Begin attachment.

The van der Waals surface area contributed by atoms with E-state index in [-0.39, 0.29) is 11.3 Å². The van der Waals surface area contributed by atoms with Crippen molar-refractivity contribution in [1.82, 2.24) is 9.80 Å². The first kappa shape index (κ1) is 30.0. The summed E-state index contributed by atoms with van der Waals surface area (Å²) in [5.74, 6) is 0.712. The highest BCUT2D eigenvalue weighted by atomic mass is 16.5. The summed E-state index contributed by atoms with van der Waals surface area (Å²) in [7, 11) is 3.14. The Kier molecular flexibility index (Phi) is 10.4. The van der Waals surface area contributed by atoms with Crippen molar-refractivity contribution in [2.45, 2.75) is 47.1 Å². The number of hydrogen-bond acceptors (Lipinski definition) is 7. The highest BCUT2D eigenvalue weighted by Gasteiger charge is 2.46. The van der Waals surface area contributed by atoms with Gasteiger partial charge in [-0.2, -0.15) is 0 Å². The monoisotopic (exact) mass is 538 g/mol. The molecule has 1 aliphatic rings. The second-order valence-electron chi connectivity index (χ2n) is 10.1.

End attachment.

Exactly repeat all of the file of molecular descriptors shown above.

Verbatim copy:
The van der Waals surface area contributed by atoms with E-state index in [-0.39, 0.29) is 11.3 Å². The van der Waals surface area contributed by atoms with Crippen molar-refractivity contribution in [1.82, 2.24) is 9.80 Å². The first kappa shape index (κ1) is 30.0. The summed E-state index contributed by atoms with van der Waals surface area (Å²) in [5.74, 6) is 0.712. The highest BCUT2D eigenvalue weighted by atomic mass is 16.5. The summed E-state index contributed by atoms with van der Waals surface area (Å²) in [7, 11) is 3.14. The Kier molecular flexibility index (Phi) is 10.4. The van der Waals surface area contributed by atoms with Crippen molar-refractivity contribution in [2.45, 2.75) is 47.1 Å². The number of hydrogen-bond acceptors (Lipinski definition) is 7. The highest BCUT2D eigenvalue weighted by Gasteiger charge is 2.46. The van der Waals surface area contributed by atoms with Gasteiger partial charge in [-0.2, -0.15) is 0 Å². The monoisotopic (exact) mass is 538 g/mol. The molecule has 1 aliphatic rings. The second-order valence-electron chi connectivity index (χ2n) is 10.1.